Earlier this week, Libya experienced another huge protest against their transition into parliament government. Most of the ensuing conversation has evolved around the future prospects for democracy in the country and competing international security goals.
While thoughtful discussions could be extracted from these macro-like propositions, it would be wise to offer insight on one of the most important element of democratic transitions: social movement. The dominant school of thought is that full-fledged democracies or democracies in transition will recognize non-violent social movements in some type of capacity. Most often they will offer concessions to movements’, a platform to express their grievances and/or change their policies to adhere to the movements’ objectives.
Therefore, under this school of thought, the underlying assumption is that distinguishing between violent and non-violent movements, or credible and non-credible movements, is an easy identification. Movements that that take up arms, use threatening language or a threatened use of violence along with other identifiable violent characteristics are usually always deemed non-credible movements. However, in particular to the Libyan case, the distinction between Libyan violent and non-violent social movements is actually pretty thin since movements have largely exhibited both civil and non-civil features.
While most experts and lawmakers consider the majority of Libyan social movements deriving a violent undertone, new evidence suggests that Libyan community advancements have exhibited some non-violent characteristics as well.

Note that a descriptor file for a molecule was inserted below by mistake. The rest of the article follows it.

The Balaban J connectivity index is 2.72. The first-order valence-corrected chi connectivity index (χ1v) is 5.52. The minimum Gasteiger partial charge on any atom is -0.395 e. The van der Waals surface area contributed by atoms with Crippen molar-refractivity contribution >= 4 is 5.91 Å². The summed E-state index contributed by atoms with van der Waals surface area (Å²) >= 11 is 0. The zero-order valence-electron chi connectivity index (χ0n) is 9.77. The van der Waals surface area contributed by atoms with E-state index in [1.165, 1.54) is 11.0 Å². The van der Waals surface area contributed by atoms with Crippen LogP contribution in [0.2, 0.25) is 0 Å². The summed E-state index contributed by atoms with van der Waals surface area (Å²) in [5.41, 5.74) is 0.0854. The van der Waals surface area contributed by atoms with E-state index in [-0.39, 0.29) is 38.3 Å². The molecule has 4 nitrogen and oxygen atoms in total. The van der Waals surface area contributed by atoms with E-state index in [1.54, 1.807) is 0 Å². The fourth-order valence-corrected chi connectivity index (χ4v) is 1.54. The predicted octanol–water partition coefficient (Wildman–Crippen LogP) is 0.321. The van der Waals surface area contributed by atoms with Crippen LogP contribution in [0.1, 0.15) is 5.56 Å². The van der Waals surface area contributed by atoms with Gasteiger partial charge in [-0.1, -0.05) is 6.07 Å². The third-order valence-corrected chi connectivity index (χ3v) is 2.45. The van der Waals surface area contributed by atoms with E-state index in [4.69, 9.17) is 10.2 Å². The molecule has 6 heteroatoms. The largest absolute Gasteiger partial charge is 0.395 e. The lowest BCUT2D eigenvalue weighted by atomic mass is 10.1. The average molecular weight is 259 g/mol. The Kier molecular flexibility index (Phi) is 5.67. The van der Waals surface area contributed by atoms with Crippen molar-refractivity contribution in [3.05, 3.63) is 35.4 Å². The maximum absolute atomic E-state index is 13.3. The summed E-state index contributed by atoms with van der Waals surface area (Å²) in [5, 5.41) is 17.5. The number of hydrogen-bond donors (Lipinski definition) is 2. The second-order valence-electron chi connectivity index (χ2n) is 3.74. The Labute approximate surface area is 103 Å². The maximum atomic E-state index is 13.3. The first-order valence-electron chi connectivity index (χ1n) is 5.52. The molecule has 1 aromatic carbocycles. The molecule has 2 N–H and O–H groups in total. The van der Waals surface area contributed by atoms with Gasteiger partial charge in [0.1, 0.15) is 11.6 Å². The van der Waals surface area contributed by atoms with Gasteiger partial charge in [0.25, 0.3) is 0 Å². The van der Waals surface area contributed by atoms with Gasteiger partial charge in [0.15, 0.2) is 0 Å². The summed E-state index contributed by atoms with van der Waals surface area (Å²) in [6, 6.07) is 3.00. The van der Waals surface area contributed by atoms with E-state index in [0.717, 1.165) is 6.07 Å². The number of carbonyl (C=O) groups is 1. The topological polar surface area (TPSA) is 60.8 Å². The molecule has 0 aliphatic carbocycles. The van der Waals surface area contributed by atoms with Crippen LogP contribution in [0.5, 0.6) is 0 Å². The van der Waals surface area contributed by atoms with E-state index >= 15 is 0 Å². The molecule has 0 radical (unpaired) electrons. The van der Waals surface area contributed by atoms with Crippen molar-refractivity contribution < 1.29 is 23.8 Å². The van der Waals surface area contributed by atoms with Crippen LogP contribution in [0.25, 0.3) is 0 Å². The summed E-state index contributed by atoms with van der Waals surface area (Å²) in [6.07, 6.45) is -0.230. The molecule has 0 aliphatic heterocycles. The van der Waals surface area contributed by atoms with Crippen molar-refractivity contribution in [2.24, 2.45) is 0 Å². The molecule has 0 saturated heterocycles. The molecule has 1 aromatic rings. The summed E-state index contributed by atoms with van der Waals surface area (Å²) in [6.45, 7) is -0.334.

First of all, even though the demonstrations had serious violent characteristics such as setting fire to government grounds and shooting a prominent lawmaker, some evidence suggests that the foremost resistance came from peaceful protesters. Two witnesses suggested “I saw people breaking into cars and looting stuff while other protesters were trying to prevent them from doing this, but it was really hard to stand against those thieves.” Hence, in reality, the protests essentially displayed certain non-violent features but were largely spoiled by armed violent rioters or bad apples.
Secondly, this week the Libyan government acknowledged protests which demanded the immediate dissolution of the parliament chamber. Therefore, abiding by the dominant democratic transition conjecture, lawmakers publicly responded with plans for a new system that might replace the legislature and government before the constitution is even established. Thus, by offering a change in their own policies and system, the Libyan government basically deemed the protests as possessing some kind of civil component to it.
Thus, while it may be too early to derive the direction of future protests, it wouldn’t be out of line to suggest that the distinction between civil and non-civil movements in Libya is growing thinner. Contrary to the dominant narrative, movements this week in Libya suggest that civil and non-civil components have become an intertwined structure playing off of each other cleverly. Furthermore, as the Libyan crisis continues, it would be interesting to note how the Libyan government defines a violent to a non-violent movement along with actions that accompany it.